Review: CMMG Mk47 Mutant Rifle

by
posted on September 24, 2015
mutant.jpg

While AR-style rifles are now well-established—those who initially rejected Stoner’s black rifle have not only lost the battle, they’ve lost the war—there remains legitimate debate regarding the suitability of the 5.56x45 mm NATO chambering for certain roles. Sometimes bigger is better, and the 7.62x39 mm cartridge fires a wider and heavier bullet than the 5.56x45 mm. Manufacturers struggled for years, with limited success, to engineer a solution to feed the short, fat and inexpensive cartridge of the East into the carbine of the West. With the emergence of the CMMG Mk47, we see an effective melding of the 7.62x39 mm Russian cartridge with America’s rifle—the AR.

Disassembly of the Mk47 follows that of the AR. The Mutant is distinguished by its mid-size bolt, paddle-style magazine release and, of course, the unmistakable AK-type magazine.

The Mk47 isn’t simply a 7.62x39 mm upper receiver pinned onto an AR-15-style lower. This is a completely different firearm that is nearly as large as the AR-10 in certain dimensions—CMMG builds its 7.62x39 mm rifles on what it refers to as a “mid-size” receiver. Rather than attempting to alter AR-15 magazines to navigate tapered cartridges through a straight vertical magazine well, CMMG designed the carbine to accept traditional AK magazines. However, accommodating them necessitates a vastly different lower receiver configuration that more closely resembles that of an FN FAL than a traditional AR-15. The remaining lines are far more AR-like, but careful examination reveals some necessary differences.

Operationally, the Mk47 follows the AR-15 pattern with a rotating bolt and a carbine-length, direct-impingement gas system. Fieldstripping the carbine reveals a critical difference, though, a beefy bolt and carrier designed specifically around the 7.62x39 mm cartridge. The bolt carrier group from the Mk47 weighs 17.2 ozs., while a standard AR-15 unit weighs 11.6 ozs. For comparison’s sake, the bolt carrier group from an AR-10 weighs 19.4 ozs. The heavyweight bolt carrier in the Mk47 is balanced by a heavy buffer, which dampens the effects of mechanical recoil upon firing.   

Loading and shooting the Mk47 is similar to that of a standard AR, with the noted exception of the AK-style magazines. While AR-15 magazines are inserted vertically into the magazine well with relative ease, loading AK magazines requires a bit more technique. To load an AK magazine into the Mk47, the shooter hooks a protrusion at the forward edge of the magazine into a slot in the receiver before rocking the magazine rearward and upward into position. It can be done incorrectly, and doing so will render the gun inoperable until the magazine is removed (often with great effort) and reinserted correctly. With practice, AK magazines can be inserted and removed very rapidly, but it does take some getting used to for those unfamiliar with the process. AK-type magazines lock into the receiver at the rear, and the Mk47 incorporates a generously sized, bilateral, paddle-type magazine release that works very well. Like most AK variants, the Mk47does not lock the bolt to the rear when the magazine is empty. The rifle will accept most polymer and steel AK magazines, including drum types.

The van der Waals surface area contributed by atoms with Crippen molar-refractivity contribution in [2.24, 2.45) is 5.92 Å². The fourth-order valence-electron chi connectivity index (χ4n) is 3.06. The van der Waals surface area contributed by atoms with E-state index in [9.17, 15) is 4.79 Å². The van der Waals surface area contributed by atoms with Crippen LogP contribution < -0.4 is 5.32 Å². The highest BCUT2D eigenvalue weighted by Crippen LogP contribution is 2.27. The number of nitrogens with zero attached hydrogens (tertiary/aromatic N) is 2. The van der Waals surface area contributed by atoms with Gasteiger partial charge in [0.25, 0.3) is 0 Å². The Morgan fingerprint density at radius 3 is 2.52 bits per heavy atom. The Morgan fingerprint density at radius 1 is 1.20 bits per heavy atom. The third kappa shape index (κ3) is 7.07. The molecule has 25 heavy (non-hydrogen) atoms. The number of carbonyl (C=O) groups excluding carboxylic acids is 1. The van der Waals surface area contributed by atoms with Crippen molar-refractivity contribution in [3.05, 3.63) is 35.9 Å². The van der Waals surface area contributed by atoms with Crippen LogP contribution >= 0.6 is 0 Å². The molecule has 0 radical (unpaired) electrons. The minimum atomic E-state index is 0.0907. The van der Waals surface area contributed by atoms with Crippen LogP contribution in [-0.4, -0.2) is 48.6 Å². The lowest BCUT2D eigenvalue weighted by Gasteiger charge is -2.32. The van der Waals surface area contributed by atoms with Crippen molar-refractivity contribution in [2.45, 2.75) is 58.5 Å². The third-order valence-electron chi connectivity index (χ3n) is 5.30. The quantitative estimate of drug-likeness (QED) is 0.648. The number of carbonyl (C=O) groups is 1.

The AK is often touted for its reliability, much of which is credited to the generous internal tolerances of the design. A lesser-known factor in the AK’s legendary reliability is the generous taper of the 7.62x39 mm cartridge. Though modern cartridge designs often trade taper for propellant capacity, the tapered cartridge’s geometrical advantage lies in its ability to feed and eject with minimal friction. The Mk47 fed, fired and ejected with 100 percent reliability throughout our testing. Due to the increased mass in critical areas, and an efficient AK-74-style muzzle brake, the rifle’s recoil was only slightly more significant than that of a 5.56 mm-chambered AR. 

The Mk47 uses a standard AR-style buffer tube and comes equipped with a Magpul MOE collapsible buttstock and grip, which can be easily changed based on the shooter’s preference. The handguard is CMMG’s RKM15 keymod free float tube, which incorporates a Picatinny top rail for optics mounting with keymod slots along the 3-, 6- and 9-o’clock positions. The keymod system allows users to attach a variety of accessories to the handguard without the sharp edges of a rail system. 

We mounted a Leupold VX-6 1-6X 30 mm MultiGun scope and fired the rifle from both the bench and field positions. The length of 30-round AK magazines can interfere with bench rest shooting and can require some adjustment when shooting prone—a 10-round magazine is a useful accessory. The carbine was pleasant to shoot, and the 123-gr. bullets struck the steel test targets with noticeable authority. Handling differences between the Mk47 and most ARs were more a factor of the carbine’s increased mass than variation in caliber. Accuracy was nothing to brag about with the steel-cased ammunition, but DoubleTap’s TSX load produced some good five-shot, 100-yd. groups as seen in the accompanying table. Bear in mind that all of the groups were fired with a 6X scope with fairly heavy crosshairs, hardly a benchrest scope.     

Both the 5.56x45 mm NATO and the 7.62x39 mm have their advantages and disadvantages. Some advantages of  the latter include adequate supplies of affordable loadings, increased bullet mass and frontal area, and legality for hunting in some jurisdictions where .22-cal. center-fires are not allowed. Shooters who seek those advantages but value the fundamental design features of the AR-15 should give the Mk47 a close look. CMMG went back to the drawing board on this design, and the result is a functional and reliable hybrid. 

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